The pope and many other Christians, of course, don’t really believe in evolution at all, because they believe that, at some point in the development of life, god directly intervened and created a being with a soul, namely, us. This ontological saltation, of course, is not a part of the theory, but an addition that simply makes a nonsense of the theory. In order to create intelligent, rational beings, who had a ghostly kind of free will, god had to intervene directly in the process, and, as a result, an entirely new order of being was created. This is not supported by the scientific evidence. It is a theological presupposition — made up stuff! The evidence is quite clear. Human beings are animals, like all the other animals on earth, and like them, human beings are related to all of life, including plants and bacteria, amoebae, and even more primitive forms of life. There is no ontological jump from animals to human beings. Given the theory of evolution, there is simply no reason to believe such a thing. We can trace our lineage back to a common ancestor of gorillas and chimps, and further back to the beginning of life, to one-celled creatures just beginning their billions of years’ long journey to the amazing diversity we see in the world around us, including ourselves.

    Even on this theological supposition, what are we to do with the billions of years of suffering of so many animals that have come to be and then lost the evolutionary fight, and were replaced by more successful forms of life? Billions of years of meaningless, pointless suffering, with no one around to respond with awe and wonder, as human beings can. It is simply intolerable to believe that there is a god who used this method for creating us, for bringing us into being. It is a completely mechanistic, algorithmic process, set in motion billions of years ago, and just by chance, happened upon beings like us who can think about the universe and our surroundings, and find it full of things at which we can wonder, and consider with awe. The entire reason for the stridency of the new atheism lies right there. There is no reason to believe a god necessary for the production of this evolutionary process, and any god that was responsible for it would have to be a monster."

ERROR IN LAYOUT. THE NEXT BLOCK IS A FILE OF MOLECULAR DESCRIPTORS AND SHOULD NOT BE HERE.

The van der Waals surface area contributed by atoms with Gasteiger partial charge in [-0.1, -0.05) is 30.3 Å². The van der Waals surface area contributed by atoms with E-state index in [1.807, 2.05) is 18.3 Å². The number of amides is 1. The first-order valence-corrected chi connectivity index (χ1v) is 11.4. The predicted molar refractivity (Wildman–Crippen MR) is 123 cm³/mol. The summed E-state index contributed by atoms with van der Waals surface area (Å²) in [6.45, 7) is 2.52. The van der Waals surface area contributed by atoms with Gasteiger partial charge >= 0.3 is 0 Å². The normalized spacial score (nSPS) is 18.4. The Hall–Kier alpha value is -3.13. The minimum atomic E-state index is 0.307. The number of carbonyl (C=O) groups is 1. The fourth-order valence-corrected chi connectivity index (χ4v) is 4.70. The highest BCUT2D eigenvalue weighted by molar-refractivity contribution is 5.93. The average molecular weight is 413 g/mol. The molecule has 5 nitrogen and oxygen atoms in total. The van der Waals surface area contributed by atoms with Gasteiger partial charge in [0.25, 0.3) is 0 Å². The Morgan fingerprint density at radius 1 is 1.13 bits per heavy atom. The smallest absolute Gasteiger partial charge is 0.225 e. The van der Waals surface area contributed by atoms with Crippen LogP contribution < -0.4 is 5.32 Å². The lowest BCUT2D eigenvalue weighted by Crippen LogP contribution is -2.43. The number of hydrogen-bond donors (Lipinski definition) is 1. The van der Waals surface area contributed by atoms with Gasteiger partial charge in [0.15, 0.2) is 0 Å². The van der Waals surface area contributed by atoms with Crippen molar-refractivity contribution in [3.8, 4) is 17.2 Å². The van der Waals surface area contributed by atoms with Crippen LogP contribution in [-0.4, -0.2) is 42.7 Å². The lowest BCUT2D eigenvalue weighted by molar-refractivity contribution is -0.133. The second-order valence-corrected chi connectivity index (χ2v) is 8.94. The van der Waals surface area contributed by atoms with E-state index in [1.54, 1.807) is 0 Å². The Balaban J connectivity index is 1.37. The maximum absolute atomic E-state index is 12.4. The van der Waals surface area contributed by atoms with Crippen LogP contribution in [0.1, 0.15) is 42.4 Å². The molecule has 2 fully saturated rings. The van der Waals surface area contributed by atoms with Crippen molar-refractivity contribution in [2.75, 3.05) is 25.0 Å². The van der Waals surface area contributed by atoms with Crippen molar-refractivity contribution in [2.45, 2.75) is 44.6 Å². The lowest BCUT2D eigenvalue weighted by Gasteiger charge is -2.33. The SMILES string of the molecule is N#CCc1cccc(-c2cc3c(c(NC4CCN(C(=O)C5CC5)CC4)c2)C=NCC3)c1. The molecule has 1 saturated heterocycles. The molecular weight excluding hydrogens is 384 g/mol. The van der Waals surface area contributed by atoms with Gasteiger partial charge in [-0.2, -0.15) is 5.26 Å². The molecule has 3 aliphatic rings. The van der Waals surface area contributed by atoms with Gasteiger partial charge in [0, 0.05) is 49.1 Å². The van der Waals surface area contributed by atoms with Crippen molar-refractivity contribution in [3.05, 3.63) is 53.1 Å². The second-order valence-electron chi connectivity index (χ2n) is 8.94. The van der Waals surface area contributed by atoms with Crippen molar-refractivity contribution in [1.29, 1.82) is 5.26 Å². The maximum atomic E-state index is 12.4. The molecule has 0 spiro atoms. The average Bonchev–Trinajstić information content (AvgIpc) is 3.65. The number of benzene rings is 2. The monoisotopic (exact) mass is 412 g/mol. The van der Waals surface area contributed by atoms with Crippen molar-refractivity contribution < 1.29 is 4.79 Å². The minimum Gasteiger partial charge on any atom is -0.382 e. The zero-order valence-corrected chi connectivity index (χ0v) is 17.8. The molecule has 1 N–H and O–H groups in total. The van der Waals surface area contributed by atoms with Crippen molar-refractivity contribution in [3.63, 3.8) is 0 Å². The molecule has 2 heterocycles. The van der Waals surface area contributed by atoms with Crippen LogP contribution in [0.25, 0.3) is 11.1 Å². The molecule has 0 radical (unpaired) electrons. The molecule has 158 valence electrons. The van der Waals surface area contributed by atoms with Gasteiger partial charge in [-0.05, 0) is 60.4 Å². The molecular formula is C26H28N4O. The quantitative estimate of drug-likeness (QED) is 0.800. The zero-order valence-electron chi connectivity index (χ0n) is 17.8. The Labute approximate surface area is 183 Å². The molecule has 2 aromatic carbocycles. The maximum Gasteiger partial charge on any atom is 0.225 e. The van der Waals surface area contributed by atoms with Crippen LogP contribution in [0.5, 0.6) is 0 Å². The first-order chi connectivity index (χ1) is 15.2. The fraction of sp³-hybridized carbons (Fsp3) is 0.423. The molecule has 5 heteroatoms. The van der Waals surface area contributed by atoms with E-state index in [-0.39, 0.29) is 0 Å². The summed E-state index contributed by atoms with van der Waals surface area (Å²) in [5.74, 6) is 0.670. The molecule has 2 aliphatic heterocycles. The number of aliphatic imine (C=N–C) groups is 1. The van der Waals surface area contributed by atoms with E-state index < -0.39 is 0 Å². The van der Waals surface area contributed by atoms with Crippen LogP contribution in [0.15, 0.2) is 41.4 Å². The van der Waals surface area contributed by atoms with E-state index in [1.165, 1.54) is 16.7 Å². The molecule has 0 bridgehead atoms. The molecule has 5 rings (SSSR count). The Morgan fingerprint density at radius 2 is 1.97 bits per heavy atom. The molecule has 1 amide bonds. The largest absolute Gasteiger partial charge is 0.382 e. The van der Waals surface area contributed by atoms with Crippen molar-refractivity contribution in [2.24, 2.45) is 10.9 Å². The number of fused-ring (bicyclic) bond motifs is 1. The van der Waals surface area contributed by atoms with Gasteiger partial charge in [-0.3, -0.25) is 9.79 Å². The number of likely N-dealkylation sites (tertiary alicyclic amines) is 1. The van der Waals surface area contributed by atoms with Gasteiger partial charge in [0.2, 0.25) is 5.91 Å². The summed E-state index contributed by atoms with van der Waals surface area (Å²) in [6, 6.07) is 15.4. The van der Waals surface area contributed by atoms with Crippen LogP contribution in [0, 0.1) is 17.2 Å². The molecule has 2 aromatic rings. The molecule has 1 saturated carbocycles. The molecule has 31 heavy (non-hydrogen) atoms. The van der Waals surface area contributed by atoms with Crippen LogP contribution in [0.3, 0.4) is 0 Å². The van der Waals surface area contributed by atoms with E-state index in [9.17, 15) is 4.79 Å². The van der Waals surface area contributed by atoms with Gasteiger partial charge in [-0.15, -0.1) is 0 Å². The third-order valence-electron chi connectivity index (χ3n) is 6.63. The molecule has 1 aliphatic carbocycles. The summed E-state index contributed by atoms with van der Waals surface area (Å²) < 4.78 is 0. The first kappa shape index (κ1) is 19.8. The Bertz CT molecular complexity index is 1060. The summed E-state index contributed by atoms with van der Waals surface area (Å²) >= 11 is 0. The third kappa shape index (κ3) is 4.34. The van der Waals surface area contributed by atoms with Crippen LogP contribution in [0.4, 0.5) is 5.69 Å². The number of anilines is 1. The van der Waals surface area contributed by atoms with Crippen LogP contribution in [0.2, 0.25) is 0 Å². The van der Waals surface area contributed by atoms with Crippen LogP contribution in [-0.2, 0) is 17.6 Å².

6. Moon landings AND swimsuit calendars as the apex of human civilization? I love it!

    And thanks for reposting MacDonald, David. Terrific stuff. But I still prefer a gentle explanation (like this) to a strident and angry screed. I get angry with pig-ignorant fundamentalists too, but there are lots of hearts and minds in the middle, still in play and amenable to sweet reason.

    1. Interestingly, the name of the post that I pulled this excerpt from is entitled "Let’s Keep New Atheism Strident."

    2. Eric's assertion is that if New Atheism is seen as strident for its commitment to reason, then it should indeed remain strident. Speaking out unapologetically against the dangers of ideologies that are an afront to reason has yielded enormous progress in the effort to extricate ourselves from the stranglehold of religion. Now that the fear of being killed (or even socially ostracized)for speaking out is much lower, the process is only accelerating.

    3. Fairly or not, New Atheists seem to be widely perceived as strident not mainly because they love reason but because they viscerally despise religion. I know, I know: despising religion and loving reason are flip-sides of the same coin for many. But Baggini's right, it's fundamentalism that we should have in our sights. I spent time yesterday with a charming, freethinking scholar of religion from California who reminds me that we perhaps (and understandably) view all this through a distorted lens here in the southland... forgetting that they're not ALL fundamentalists.

  7. I may be a little lost. Are we expected to have ALL of Philosopher's without Gods read for tomorrow's class? because if so, I'm a little behind.

  8. Ideally, read 'em all. Realistically, begin with your group's essay and do your best. Divide and conquer!